Jones: The two biggest passing plays of the game (Slayton for 39, Tate for 61) came mostly after the catch, but Jones did an excellent job dialing up deep comebacks on the far hash (to his right) to keep the chains moving in multiple long distance-to-go situations (on both second and third downs). However, he just missed Tate on a broken play rolling to his right that would've resulted in a long touchdown connection.
Darnold: Although Darnold missed the wide-open flea flicker touchdown early, and although he didn't connect on many big plays from within the pocket, his ability to extend the play by rolling out with his feet led to multiple long gains in the second half including a 47-yard connection to Demaryius Thomas and a 25-yard completion to Jamison Crowder. These plays made the difference.
Jones: The rookie quarterback had his third game with 300+ passing and his second in the last two weeks with 300+ passing and four touchdowns. His ball placement was excellent until the final two possessions despite having no semblance of a rushing attack to keep the Jets' defense honest. Jones did all this without his two favorite targets in the passing game (Engram, Shepard) and with two undrafted players starting at left tackle and right tackle -- in addition to playing with a reserve at center. However, his inability to process plays fast led to multiple sacks when he held onto the ball for too long including an extremely costly fumble returned for a touchdown.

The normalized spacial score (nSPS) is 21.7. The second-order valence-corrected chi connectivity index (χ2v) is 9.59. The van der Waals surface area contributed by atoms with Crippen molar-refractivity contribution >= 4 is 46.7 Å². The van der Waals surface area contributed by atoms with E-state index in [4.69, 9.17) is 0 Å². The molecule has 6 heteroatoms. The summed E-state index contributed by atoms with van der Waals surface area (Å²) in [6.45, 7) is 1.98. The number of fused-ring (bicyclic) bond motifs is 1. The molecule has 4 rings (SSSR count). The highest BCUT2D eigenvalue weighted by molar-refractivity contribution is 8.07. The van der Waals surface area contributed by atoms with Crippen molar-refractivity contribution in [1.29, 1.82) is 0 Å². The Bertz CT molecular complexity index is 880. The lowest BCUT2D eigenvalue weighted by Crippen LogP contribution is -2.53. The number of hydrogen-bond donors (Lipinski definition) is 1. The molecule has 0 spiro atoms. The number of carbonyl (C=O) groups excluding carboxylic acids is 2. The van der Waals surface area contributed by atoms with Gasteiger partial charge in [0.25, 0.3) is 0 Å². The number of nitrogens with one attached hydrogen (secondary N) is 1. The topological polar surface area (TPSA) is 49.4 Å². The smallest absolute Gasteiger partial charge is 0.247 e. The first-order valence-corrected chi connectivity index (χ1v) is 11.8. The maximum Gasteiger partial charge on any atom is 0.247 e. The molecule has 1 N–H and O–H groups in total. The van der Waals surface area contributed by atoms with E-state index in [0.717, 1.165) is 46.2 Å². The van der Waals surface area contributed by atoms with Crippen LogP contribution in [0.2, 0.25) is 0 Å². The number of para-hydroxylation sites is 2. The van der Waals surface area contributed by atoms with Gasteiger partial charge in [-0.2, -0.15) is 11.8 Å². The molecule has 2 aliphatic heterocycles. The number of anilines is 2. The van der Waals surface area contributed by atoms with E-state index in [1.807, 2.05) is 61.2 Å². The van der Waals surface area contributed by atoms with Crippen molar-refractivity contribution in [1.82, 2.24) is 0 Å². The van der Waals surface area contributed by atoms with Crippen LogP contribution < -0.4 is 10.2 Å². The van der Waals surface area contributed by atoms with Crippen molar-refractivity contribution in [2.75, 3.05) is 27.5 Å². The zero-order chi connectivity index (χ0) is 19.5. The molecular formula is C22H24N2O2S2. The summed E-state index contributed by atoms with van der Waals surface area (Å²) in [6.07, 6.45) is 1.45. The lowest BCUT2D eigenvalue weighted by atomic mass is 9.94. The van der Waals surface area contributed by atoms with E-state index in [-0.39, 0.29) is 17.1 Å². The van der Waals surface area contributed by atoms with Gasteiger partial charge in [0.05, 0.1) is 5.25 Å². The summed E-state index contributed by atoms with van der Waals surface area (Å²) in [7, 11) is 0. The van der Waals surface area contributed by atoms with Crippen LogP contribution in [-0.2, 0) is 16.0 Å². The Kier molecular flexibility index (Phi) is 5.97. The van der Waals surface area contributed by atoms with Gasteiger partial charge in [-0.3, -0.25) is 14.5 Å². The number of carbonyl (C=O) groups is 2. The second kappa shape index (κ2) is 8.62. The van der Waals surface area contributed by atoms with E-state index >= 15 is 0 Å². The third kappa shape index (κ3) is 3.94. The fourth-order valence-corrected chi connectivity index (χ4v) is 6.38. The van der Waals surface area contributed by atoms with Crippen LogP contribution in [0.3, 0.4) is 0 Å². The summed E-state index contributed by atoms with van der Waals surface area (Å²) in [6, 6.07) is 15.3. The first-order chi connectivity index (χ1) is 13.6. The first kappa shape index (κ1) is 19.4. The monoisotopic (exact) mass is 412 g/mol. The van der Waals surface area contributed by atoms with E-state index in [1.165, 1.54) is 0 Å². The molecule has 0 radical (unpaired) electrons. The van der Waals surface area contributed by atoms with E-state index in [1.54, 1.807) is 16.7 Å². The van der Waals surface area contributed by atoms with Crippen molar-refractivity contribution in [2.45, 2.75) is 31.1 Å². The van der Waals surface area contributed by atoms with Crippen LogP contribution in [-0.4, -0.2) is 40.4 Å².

Final Grade: B-
Darnold: Although the Jets quarterback wasn't tasked with throwing the football downfield often, he gets knocked for missing a wide-open flea flicker on the should-be touchdown. Darnold more than made up for it in the second half by creating big chunk-yardage passing plays while rolling to his right -- both by design and out of necessity. Darnold outdueled Jones with his ability to process his team's porous pass protection faster than his counterpart and respond to it with big plays outside of the structure and off-script.
Final Grade: B+